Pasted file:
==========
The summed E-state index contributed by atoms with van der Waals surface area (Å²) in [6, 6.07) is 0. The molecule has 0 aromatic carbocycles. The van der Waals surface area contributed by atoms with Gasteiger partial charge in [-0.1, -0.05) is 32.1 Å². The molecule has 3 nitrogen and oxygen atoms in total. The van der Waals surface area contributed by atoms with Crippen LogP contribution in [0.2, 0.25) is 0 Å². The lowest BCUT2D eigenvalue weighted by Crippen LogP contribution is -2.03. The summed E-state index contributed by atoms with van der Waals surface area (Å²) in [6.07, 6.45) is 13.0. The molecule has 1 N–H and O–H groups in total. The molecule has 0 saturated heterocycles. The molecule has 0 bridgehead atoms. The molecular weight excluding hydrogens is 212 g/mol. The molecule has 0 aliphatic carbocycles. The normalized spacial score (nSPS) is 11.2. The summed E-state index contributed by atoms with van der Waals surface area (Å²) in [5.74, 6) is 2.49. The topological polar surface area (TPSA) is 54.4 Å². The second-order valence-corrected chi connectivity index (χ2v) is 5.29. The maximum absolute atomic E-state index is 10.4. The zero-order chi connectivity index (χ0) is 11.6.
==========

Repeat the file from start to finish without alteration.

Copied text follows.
The summed E-state index contributed by atoms with van der Waals surface area (Å²) in [6, 6.07) is 0. The molecule has 0 aromatic carbocycles. The van der Waals surface area contributed by atoms with Gasteiger partial charge in [-0.1, -0.05) is 32.1 Å². The molecule has 3 nitrogen and oxygen atoms in total. The van der Waals surface area contributed by atoms with Crippen LogP contribution in [0.2, 0.25) is 0 Å². The lowest BCUT2D eigenvalue weighted by Crippen LogP contribution is -2.03. The summed E-state index contributed by atoms with van der Waals surface area (Å²) in [6.07, 6.45) is 13.0. The molecule has 1 N–H and O–H groups in total. The molecule has 0 saturated heterocycles. The molecule has 0 bridgehead atoms. The molecular weight excluding hydrogens is 212 g/mol. The molecule has 0 aliphatic carbocycles. The normalized spacial score (nSPS) is 11.2. The summed E-state index contributed by atoms with van der Waals surface area (Å²) in [5.74, 6) is 2.49. The topological polar surface area (TPSA) is 54.4 Å². The second-order valence-corrected chi connectivity index (χ2v) is 5.29. The maximum absolute atomic E-state index is 10.4. The zero-order chi connectivity index (χ0) is 11.6.